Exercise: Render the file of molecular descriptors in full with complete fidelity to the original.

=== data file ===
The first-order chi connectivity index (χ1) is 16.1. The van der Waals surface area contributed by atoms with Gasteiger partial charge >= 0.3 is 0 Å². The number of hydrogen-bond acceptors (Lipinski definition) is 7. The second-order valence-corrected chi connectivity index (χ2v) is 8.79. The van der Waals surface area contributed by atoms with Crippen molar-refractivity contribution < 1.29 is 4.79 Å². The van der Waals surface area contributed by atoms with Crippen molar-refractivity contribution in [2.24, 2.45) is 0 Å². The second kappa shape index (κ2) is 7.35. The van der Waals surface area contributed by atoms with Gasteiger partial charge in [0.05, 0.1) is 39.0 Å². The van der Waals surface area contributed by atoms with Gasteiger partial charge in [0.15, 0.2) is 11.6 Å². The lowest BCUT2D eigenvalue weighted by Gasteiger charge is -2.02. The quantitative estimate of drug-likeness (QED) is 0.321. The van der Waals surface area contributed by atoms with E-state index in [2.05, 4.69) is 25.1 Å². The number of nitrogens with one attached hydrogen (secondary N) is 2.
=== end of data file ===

The first-order chi connectivity index (χ1) is 16.1. The van der Waals surface area contributed by atoms with Gasteiger partial charge >= 0.3 is 0 Å². The number of hydrogen-bond acceptors (Lipinski definition) is 7. The second-order valence-corrected chi connectivity index (χ2v) is 8.79. The van der Waals surface area contributed by atoms with Crippen molar-refractivity contribution < 1.29 is 4.79 Å². The van der Waals surface area contributed by atoms with Crippen molar-refractivity contribution in [2.24, 2.45) is 0 Å². The second kappa shape index (κ2) is 7.35. The van der Waals surface area contributed by atoms with Gasteiger partial charge in [0.05, 0.1) is 39.0 Å². The van der Waals surface area contributed by atoms with Gasteiger partial charge in [0.15, 0.2) is 11.6 Å². The lowest BCUT2D eigenvalue weighted by Gasteiger charge is -2.02. The quantitative estimate of drug-likeness (QED) is 0.321. The van der Waals surface area contributed by atoms with E-state index in [2.05, 4.69) is 25.1 Å². The number of nitrogens with one attached hydrogen (secondary N) is 2.